Many autistic people experience challenges related to executive functioning like planning, organization, and sequencing. One of the most common ways these issues can show up is in managing one’s health and maintaining a healthy, balanced diet. For example, planning balanced meals, grocery shopping, or simply setting and sticking your goals all require you to use your executive functions. If this is a particular challenge for you, a dietitian can offer support and practical strategies.

You “always” or “never” feel hungry or thirsty. Many autistic people have challenges with interoception, or the awareness and interpretation of internal body cues and signals. This can make it hard to rely on your body to give you cues related to hunger and thirst. For some people, these cues can be dulled or intensified all the time, while others are most impacted when experiencing stress or changes in routine. If you find yourself overeating or undereating due to hunger cues that seem out of sync with your body’s needs, an RD can help you establish an eating routine that ensures you get balanced nutrition.

Your body is showing signs or symptoms that could be related to a nutritional issue. Some common health and wellness concerns may have a nutritional component or cause. For example,  abnormal results may show up on blood tests that point to a dietary issue. Other common symptoms, like frequent illness, fatigue, or injury as well as changes to your menstrual cycle can have many different causes. Poor nutrition should be one of the things your doctor considers when looking for a diagnosis. An RD can analyze your usual diet to ensure you’re getting enough macronutrients, vitamins, and minerals as well as make recommendations for changes if needed.

You want help to manage your weight. When most people think of a dietitian, weight loss is the first thing that often comes to mind, but it’s not the first item on this list for good reason. You might be surprised to know that dietitians don’t typically prioritize weight as a marker of your health. Instead, they like to focus on healthy behaviors and look at the big picture — your energy level, sleep, activity, food variety — rather than spending too much time focusing on a number on the scale.

That said, some people seek out the help of a dietitian who works with people with weight concerns. This could be someone who is experiencing weight-related health issues and has been unable to successfully resolve those issues without additional support. Others work with a dietitian while pursuing weight loss surgery or medication or because they are required to lose weight in order to have another medical procedure. If you are interested in this type of support, consider working with an RD who specializes in bariatrics.

How do I find an autism-friendly RD?

There is no specialty within the field of dietetics related to working with people with autism, so it is generally a case of finding an individual dietitian who is able to meet your specific needs. Here are a few suggestions to help you on your search:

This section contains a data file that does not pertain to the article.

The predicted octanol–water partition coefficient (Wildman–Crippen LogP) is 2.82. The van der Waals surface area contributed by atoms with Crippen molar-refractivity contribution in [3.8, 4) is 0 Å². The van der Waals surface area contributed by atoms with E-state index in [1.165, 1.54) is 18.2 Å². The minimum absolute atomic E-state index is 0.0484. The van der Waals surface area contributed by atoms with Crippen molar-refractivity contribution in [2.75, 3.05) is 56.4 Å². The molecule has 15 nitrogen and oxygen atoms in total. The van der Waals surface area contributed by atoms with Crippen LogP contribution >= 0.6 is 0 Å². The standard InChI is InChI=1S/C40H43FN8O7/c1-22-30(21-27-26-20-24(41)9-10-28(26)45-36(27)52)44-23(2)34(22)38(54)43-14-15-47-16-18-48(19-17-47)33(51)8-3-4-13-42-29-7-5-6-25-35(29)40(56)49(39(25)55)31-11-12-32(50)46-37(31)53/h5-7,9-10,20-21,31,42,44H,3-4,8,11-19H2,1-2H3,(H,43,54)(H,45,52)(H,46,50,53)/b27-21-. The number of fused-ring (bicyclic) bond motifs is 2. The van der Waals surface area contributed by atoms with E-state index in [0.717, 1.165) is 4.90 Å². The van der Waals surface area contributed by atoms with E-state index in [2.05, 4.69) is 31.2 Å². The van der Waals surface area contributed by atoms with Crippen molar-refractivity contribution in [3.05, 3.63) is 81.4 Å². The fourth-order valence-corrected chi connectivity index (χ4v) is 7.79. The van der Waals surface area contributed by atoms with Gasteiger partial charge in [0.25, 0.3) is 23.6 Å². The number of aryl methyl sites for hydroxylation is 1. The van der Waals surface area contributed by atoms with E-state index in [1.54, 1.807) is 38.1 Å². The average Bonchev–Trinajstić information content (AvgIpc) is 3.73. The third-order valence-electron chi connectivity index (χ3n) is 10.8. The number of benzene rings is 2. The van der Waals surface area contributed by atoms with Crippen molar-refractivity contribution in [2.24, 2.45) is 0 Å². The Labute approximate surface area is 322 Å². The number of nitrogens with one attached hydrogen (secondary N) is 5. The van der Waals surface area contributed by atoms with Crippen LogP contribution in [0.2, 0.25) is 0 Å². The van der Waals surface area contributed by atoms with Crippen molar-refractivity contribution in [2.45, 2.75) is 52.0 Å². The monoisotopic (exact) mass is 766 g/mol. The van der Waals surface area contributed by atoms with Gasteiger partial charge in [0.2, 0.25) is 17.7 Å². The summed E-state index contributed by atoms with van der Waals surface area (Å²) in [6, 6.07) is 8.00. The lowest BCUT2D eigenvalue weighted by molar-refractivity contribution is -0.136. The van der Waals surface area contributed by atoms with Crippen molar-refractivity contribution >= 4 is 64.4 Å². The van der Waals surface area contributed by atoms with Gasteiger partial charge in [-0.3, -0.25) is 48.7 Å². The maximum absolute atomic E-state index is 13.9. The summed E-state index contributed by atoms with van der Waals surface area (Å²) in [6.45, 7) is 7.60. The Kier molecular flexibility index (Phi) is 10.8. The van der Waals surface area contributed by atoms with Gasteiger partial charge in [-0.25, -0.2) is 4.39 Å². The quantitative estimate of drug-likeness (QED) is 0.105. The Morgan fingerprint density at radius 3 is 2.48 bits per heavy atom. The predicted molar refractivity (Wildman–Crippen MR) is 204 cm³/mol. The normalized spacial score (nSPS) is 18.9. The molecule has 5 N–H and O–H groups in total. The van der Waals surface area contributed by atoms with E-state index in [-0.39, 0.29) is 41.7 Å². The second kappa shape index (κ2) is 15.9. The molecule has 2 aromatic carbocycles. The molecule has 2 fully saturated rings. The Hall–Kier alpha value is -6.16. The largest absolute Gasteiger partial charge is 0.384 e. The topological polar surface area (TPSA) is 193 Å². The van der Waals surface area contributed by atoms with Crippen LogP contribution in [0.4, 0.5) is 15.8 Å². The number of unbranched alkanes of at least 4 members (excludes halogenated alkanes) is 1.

• If you are seeking medical nutrition therapy, one way to start is by looking for a dietitian that takes your insurance, and then narrow down that list to those who work with your specific condition or concern.
  • If you are able to pay out of pocket, you can see any dietitian licensed in your state. If you have a highly specific need, this makes it more likely you will find someone with experience to match.
  • If you are comfortable seeing a provider via telehealth, this further expands your options.
  • Search the Autism Speaks Resource Guide
  • See if the dietitians have a website or social media presence that tells you more about their background and practice philosophy.
  • Consider reaching out via email to ask further questions that might help you determine if it’s a good fit. Rather than simply asking if they have experience with autism, try to think about what accommodations or general understanding you might need. For example, you might ask if they have experience with severe texture issues. If verbal communication is a challenge for you, you might ask if they can incorporate email or text-based communication. You might want to know if they provide meal planning as part of their services.
See also: Tips for autistic adults managing diabetes
Lydia Wayman

Contributor Lydia Wayman is an autistic advocate with a B.S. in education and an M.A. in English and nonfiction writing. Through her presentations, writing, and art, she uses her experience to support families and professionals by helping them understand how autistic kids see the world. She has worked at an autism resource center, mentored youth with disabilities, and spoken at Girl Scout events, parent-led groups, and conferences with her autistic peers. Her writing has appeared in magazines, books, and newspapers, and she has helped to develop several training programs and professional courses. Her work for Autism Speaks includes the Adult Autism Diagnosis Tool Kit, the Roadmap to Self-Empowerment for Autistic Adults, and articles on coping with the holidays and Social Media, among others.

Autism Speaks does not provide medical or legal advice or services. Rather, Autism Speaks provides general information about autism as a service to the community. The information provided on our website is not a recommendation, referral or endorsement of any resource, therapeutic method, or service provider and does not replace the advice of medical, legal or educational professionals. Autism Speaks has not validated and is not responsible for any information, events, or services provided by third parties. The views and opinions expressed in blogs on our website do not necessarily reflect the views of Autism Speaks.